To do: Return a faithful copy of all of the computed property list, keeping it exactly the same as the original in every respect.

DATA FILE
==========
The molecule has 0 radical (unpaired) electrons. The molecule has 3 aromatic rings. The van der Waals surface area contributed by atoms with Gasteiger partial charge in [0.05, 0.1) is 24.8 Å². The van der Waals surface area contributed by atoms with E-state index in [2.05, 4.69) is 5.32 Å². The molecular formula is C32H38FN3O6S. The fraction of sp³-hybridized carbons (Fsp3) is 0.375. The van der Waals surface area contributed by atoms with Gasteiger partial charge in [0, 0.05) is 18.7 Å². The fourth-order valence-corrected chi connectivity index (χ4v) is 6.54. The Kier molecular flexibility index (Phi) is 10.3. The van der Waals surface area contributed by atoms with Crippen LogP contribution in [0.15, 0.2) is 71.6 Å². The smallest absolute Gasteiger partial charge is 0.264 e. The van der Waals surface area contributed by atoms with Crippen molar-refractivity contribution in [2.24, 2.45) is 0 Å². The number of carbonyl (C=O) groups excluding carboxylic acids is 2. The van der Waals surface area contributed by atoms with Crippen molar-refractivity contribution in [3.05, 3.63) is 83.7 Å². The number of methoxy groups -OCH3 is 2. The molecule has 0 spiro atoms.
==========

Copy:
The molecule has 0 radical (unpaired) electrons. The molecule has 3 aromatic rings. The van der Waals surface area contributed by atoms with Gasteiger partial charge in [0.05, 0.1) is 24.8 Å². The van der Waals surface area contributed by atoms with E-state index in [2.05, 4.69) is 5.32 Å². The molecular formula is C32H38FN3O6S. The fraction of sp³-hybridized carbons (Fsp3) is 0.375. The van der Waals surface area contributed by atoms with Gasteiger partial charge in [0, 0.05) is 18.7 Å². The fourth-order valence-corrected chi connectivity index (χ4v) is 6.54. The Kier molecular flexibility index (Phi) is 10.3. The van der Waals surface area contributed by atoms with Crippen LogP contribution in [0.15, 0.2) is 71.6 Å². The smallest absolute Gasteiger partial charge is 0.264 e. The van der Waals surface area contributed by atoms with Crippen molar-refractivity contribution in [2.24, 2.45) is 0 Å². The number of carbonyl (C=O) groups excluding carboxylic acids is 2. The van der Waals surface area contributed by atoms with Crippen molar-refractivity contribution in [3.05, 3.63) is 83.7 Å². The number of methoxy groups -OCH3 is 2. The molecule has 0 spiro atoms.